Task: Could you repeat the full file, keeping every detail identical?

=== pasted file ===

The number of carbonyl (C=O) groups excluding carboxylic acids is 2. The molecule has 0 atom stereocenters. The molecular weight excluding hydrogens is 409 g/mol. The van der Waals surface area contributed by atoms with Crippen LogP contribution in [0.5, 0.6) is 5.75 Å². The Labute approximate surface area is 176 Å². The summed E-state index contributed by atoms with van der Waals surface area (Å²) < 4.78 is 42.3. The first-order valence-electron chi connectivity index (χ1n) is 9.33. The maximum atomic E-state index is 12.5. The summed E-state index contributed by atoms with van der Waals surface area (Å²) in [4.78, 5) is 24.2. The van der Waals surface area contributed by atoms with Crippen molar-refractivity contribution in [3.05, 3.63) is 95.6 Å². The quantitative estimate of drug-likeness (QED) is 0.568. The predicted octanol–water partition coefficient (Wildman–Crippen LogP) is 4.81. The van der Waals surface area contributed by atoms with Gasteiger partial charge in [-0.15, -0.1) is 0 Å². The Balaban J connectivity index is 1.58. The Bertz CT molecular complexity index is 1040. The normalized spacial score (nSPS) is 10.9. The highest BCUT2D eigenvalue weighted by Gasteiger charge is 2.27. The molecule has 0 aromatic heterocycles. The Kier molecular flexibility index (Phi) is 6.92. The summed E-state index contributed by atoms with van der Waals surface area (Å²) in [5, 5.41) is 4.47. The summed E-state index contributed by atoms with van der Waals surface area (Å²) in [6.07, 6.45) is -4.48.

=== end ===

The number of carbonyl (C=O) groups excluding carboxylic acids is 2. The molecule has 0 atom stereocenters. The molecular weight excluding hydrogens is 409 g/mol. The van der Waals surface area contributed by atoms with Crippen LogP contribution in [0.5, 0.6) is 5.75 Å². The Labute approximate surface area is 176 Å². The summed E-state index contributed by atoms with van der Waals surface area (Å²) < 4.78 is 42.3. The first-order valence-electron chi connectivity index (χ1n) is 9.33. The maximum atomic E-state index is 12.5. The summed E-state index contributed by atoms with van der Waals surface area (Å²) in [4.78, 5) is 24.2. The van der Waals surface area contributed by atoms with Crippen molar-refractivity contribution in [3.05, 3.63) is 95.6 Å². The quantitative estimate of drug-likeness (QED) is 0.568. The predicted octanol–water partition coefficient (Wildman–Crippen LogP) is 4.81. The van der Waals surface area contributed by atoms with Gasteiger partial charge in [-0.15, -0.1) is 0 Å². The Balaban J connectivity index is 1.58. The Bertz CT molecular complexity index is 1040. The normalized spacial score (nSPS) is 10.9. The highest BCUT2D eigenvalue weighted by Gasteiger charge is 2.27. The molecule has 0 aromatic heterocycles. The Kier molecular flexibility index (Phi) is 6.92. The summed E-state index contributed by atoms with van der Waals surface area (Å²) in [5, 5.41) is 4.47. The summed E-state index contributed by atoms with van der Waals surface area (Å²) in [6.07, 6.45) is -4.48.